When BASF SE acquired Engelhard Corp. nine years ago for $5 billion, executives unknowingly inherited a ticking legal time bomb.
It all began decades ago over the seemingly mundane industrial product talc, used in everything from wallboards to handling auto tires on the factory line.
In 1983, Engelhard quietly settled a lawsuit after its officials testified in depositions that talc produced by a company mine contained cancer-causing asbestos. All evidence was sealed and Engelhard and its law firm repeatedly said in subsequent lawsuits spanning more than two decades that the company’s talc was asbestos-free.
It wasn’t until 2009, after BASF assumed Engelhard’s liabilities, that another picture began to emerge. A former Engelhard scientist testifying in a lawsuit filed by his own daughter said he was told that “asbestos in trace amounts was found in talc,” and the company’s legal department “told us to purge our records” relating to the mine. A co-worker testified about test results in the 1970s showing the presence of asbestos in the talc.
Those revelations pulled back the curtain after a quarter century, setting off a fight over what Engelhard knew about its talc, how its lawyers may have acted and whether thousands of people around the U.S. should have the right to reopen or bring new lawsuits, this time against BASF, for asbestos illnesses. It also raises fundamental questions about whether justice is possible if companies and lawyers hide evidence in civil litigation.
“This has really opened a Pandora’s Box,” said Tom Bevan, a lawyer in Boston Heights, Ohio, who represented hundreds of people who sued Engelhard in the 1990s and is involved in a current federal case against BASF. “I wouldn’t want to be a BASF shareholder right now with potentially billions of dollars in liability coming down the pike because of the lies of a company it bought.”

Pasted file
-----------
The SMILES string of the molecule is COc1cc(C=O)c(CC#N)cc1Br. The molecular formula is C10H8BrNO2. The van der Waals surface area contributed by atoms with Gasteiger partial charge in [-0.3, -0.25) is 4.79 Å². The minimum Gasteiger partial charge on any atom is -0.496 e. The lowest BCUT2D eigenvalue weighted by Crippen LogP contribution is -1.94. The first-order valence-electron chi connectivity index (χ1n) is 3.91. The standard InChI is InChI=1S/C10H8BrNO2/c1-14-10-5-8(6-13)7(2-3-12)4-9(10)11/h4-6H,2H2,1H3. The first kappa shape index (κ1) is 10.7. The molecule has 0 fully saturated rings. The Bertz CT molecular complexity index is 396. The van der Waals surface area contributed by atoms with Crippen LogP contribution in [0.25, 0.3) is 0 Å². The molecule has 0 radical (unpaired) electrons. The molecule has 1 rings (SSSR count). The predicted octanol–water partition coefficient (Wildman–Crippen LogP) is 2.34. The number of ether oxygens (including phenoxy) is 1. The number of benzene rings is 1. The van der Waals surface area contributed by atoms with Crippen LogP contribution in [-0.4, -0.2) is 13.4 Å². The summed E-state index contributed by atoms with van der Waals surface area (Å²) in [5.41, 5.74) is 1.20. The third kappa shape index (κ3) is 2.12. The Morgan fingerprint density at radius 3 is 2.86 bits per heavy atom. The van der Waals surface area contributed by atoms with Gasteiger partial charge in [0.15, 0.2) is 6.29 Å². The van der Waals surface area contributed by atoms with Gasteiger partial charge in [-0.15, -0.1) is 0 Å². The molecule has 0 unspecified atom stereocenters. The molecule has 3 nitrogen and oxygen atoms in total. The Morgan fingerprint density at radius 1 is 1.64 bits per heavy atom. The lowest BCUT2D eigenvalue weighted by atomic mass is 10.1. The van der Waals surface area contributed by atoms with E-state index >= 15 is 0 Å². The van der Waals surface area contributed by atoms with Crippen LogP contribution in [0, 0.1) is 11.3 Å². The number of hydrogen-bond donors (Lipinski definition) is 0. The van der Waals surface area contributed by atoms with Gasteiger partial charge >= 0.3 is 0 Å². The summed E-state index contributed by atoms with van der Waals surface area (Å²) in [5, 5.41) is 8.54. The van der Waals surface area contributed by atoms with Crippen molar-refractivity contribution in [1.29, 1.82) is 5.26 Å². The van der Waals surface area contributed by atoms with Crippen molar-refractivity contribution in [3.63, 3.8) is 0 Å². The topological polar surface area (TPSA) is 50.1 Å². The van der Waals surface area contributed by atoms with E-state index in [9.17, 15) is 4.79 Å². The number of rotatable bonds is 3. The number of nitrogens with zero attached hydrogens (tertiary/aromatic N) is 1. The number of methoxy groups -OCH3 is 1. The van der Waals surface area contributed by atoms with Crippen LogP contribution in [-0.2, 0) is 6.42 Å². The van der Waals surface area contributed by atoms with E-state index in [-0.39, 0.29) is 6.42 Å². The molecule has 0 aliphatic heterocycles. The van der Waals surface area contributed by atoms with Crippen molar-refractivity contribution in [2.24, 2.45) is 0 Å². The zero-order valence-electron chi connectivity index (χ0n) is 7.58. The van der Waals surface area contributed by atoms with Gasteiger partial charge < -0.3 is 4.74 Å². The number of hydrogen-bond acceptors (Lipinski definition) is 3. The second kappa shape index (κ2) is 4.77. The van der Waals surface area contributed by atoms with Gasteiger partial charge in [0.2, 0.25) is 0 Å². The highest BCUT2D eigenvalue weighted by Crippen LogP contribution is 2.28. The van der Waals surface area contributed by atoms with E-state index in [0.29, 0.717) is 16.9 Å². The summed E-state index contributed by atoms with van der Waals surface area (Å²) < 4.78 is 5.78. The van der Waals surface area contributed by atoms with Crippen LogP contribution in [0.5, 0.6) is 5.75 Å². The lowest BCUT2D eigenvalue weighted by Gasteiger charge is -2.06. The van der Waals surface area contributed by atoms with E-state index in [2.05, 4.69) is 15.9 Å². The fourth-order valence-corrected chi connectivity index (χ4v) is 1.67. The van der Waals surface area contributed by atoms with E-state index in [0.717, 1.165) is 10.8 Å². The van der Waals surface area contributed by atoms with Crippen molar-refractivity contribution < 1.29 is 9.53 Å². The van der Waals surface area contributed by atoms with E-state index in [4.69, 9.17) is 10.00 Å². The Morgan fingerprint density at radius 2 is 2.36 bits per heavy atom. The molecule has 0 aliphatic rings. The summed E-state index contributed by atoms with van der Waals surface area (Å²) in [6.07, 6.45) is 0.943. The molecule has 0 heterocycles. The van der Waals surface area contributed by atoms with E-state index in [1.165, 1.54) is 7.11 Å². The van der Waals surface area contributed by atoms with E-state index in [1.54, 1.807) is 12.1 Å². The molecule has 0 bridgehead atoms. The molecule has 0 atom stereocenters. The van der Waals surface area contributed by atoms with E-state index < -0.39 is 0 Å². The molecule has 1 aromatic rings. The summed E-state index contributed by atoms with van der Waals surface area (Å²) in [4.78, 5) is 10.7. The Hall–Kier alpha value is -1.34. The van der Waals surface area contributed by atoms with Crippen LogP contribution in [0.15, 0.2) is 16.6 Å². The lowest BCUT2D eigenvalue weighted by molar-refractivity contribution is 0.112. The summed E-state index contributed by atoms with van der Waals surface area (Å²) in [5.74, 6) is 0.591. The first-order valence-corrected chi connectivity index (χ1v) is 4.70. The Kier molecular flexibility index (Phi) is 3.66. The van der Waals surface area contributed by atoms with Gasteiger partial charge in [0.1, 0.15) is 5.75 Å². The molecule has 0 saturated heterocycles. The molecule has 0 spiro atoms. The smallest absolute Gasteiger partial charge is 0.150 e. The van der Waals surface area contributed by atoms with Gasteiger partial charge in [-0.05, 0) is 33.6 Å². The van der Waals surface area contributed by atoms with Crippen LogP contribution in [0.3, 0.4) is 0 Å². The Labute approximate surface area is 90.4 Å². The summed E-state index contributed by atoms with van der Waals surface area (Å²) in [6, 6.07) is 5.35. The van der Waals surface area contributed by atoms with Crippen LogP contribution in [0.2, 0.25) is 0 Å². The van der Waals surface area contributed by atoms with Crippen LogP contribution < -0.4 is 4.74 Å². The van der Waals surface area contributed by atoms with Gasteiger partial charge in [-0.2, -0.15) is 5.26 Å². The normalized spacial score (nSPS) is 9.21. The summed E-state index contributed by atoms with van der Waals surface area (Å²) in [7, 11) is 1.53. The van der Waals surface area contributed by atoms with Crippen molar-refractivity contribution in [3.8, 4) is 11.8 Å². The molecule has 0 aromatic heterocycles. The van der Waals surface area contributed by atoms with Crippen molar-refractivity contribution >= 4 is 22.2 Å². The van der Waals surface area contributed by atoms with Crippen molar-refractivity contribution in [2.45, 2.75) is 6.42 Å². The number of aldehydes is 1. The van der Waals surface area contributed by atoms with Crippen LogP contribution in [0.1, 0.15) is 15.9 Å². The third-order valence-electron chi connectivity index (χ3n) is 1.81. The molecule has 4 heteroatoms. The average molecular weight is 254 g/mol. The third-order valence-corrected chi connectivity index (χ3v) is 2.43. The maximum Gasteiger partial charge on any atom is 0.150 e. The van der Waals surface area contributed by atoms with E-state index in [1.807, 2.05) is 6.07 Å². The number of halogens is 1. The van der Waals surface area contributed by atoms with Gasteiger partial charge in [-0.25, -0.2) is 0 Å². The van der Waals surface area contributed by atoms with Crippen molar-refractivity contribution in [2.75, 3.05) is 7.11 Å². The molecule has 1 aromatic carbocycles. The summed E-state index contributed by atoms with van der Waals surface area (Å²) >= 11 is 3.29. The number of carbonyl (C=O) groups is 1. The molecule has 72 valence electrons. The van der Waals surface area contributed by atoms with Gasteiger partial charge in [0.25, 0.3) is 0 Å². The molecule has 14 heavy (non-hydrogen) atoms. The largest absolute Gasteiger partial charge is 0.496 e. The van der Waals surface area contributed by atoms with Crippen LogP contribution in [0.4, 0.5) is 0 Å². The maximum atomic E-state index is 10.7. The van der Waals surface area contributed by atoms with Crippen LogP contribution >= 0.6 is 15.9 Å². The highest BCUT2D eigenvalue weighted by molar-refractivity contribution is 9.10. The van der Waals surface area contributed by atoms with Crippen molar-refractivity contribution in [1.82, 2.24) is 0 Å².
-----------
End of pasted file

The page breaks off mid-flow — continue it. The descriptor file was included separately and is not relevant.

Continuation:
BASF, based in Ludwigshafen, Germany, faces about 300 lawsuits related to the talc. The company, which is the world’s largest chemical maker and had $74.3 billion in revenue last year, has tried to distance itself from the alleged behavior of Engelhard and its former law firm, Cahill Gordon & Reindel LLP. Plaintiffs’ lawyers say as many as 10,000 potential cases related to Engelhard’s talc could be reopened.
The company, which hasn’t disclosed any cost estimates over talc-related asbestos cases, disputes Bevan’s assessment of possible damages. “This is baseless speculation by plaintiffs’ lawyers,” spokeswoman Robin Rotenberg said in a statement. “As a matter of policy, BASF does not speculate” on potential liabilities.
Cahill spokeswoman Lynn Tellefsen declined to comment and the firm said in a federal lawsuit that it behaved properly. BASF replaced the firm in 2010.
BASF has gained 1.4 percent in Frankfurt trading since the start of this year, valuing the company at 65 billion euros ($73 billion). Germany’s DAX index risen 4.1 percent in the same period, while the Stoxx Europe 600 Chemicals index added 5.3 percent.
Plaintiffs’ lawyers and legal experts vary in their estimates of potential damages against BASF. “There’s no question in my mind that it might cost BASF billions of dollars to put these cases behind them,” said Erik Gordon, a University of Michigan law professor. Others aren’t so sure. While Jonathan George, an attorney at Waters, Kraus & Paul, which has sued the company, said “there is potential substantial liability by BASF,” he contends billions of dollars is “unrealistic.”
One case, which seeks class-action status, claims Engelhard and Cahill engaged in fraud and fraudulent concealment by lying about the talc, while hiding and destroying evidence.
The company and law firm have consistently denied wrongdoing in court papers.
Another case, pending in state court in New Jersey, seeks to force BASF to produce dozens of documents about the talc that the company maintains are confidential.
The company “has not found that exposure to Engelhard’s talc caused injury due to asbestos contamination,” Rotenberg said.
BASF has said in recent litigation that some asbestos existed in Engelhard’s talc but denied it caused injuries. The talc was used in wall board, joint compound and auto body filler. Tires workers used it to help grip products. But did they inhale asbestos that came from Engelhard’s mine? BASF says that will be hard to prove. The company also says it will be hard to convince a judge to accept a class action.